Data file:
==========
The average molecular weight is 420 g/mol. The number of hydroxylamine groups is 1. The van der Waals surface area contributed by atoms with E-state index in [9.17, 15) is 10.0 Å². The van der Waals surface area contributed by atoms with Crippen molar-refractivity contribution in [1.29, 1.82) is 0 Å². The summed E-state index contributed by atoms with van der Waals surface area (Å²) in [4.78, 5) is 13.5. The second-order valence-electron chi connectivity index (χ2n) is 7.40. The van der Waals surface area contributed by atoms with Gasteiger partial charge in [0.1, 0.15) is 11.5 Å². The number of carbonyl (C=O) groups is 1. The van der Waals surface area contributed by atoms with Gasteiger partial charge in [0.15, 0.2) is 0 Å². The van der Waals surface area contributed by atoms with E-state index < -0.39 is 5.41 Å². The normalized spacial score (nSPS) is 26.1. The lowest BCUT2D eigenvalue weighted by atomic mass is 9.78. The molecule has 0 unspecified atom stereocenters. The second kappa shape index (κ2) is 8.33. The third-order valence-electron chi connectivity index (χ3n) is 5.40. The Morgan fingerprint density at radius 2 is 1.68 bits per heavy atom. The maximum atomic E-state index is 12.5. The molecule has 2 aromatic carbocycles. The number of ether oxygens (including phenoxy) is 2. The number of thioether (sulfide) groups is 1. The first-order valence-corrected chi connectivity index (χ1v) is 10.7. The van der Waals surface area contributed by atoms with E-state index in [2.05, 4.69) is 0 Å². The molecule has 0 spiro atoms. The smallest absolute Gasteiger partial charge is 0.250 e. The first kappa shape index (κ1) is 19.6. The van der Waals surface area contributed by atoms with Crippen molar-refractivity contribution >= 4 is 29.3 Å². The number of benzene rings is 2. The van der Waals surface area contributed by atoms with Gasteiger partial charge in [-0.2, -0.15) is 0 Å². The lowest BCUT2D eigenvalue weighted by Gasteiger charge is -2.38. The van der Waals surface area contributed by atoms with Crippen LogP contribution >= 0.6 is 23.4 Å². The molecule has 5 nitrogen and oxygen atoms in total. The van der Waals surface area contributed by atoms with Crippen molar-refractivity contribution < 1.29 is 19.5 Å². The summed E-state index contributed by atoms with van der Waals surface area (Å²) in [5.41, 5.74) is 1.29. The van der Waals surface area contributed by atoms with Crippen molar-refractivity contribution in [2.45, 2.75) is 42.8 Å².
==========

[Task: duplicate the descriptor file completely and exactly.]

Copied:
The average molecular weight is 420 g/mol. The number of hydroxylamine groups is 1. The van der Waals surface area contributed by atoms with E-state index in [9.17, 15) is 10.0 Å². The van der Waals surface area contributed by atoms with Crippen molar-refractivity contribution in [1.29, 1.82) is 0 Å². The summed E-state index contributed by atoms with van der Waals surface area (Å²) in [4.78, 5) is 13.5. The second-order valence-electron chi connectivity index (χ2n) is 7.40. The van der Waals surface area contributed by atoms with Gasteiger partial charge in [0.1, 0.15) is 11.5 Å². The number of carbonyl (C=O) groups is 1. The van der Waals surface area contributed by atoms with Gasteiger partial charge in [0.15, 0.2) is 0 Å². The van der Waals surface area contributed by atoms with E-state index < -0.39 is 5.41 Å². The normalized spacial score (nSPS) is 26.1. The lowest BCUT2D eigenvalue weighted by atomic mass is 9.78. The molecule has 0 unspecified atom stereocenters. The second kappa shape index (κ2) is 8.33. The third-order valence-electron chi connectivity index (χ3n) is 5.40. The Morgan fingerprint density at radius 2 is 1.68 bits per heavy atom. The maximum atomic E-state index is 12.5. The molecule has 2 aromatic carbocycles. The number of ether oxygens (including phenoxy) is 2. The number of thioether (sulfide) groups is 1. The first-order valence-corrected chi connectivity index (χ1v) is 10.7. The van der Waals surface area contributed by atoms with E-state index in [2.05, 4.69) is 0 Å². The molecule has 0 spiro atoms. The smallest absolute Gasteiger partial charge is 0.250 e. The first kappa shape index (κ1) is 19.6. The van der Waals surface area contributed by atoms with Crippen molar-refractivity contribution >= 4 is 29.3 Å². The number of benzene rings is 2. The van der Waals surface area contributed by atoms with Gasteiger partial charge in [-0.2, -0.15) is 0 Å². The lowest BCUT2D eigenvalue weighted by Gasteiger charge is -2.38. The van der Waals surface area contributed by atoms with Crippen LogP contribution >= 0.6 is 23.4 Å². The molecule has 5 nitrogen and oxygen atoms in total. The van der Waals surface area contributed by atoms with Crippen molar-refractivity contribution < 1.29 is 19.5 Å². The summed E-state index contributed by atoms with van der Waals surface area (Å²) in [5.41, 5.74) is 1.29. The van der Waals surface area contributed by atoms with Crippen molar-refractivity contribution in [2.45, 2.75) is 42.8 Å².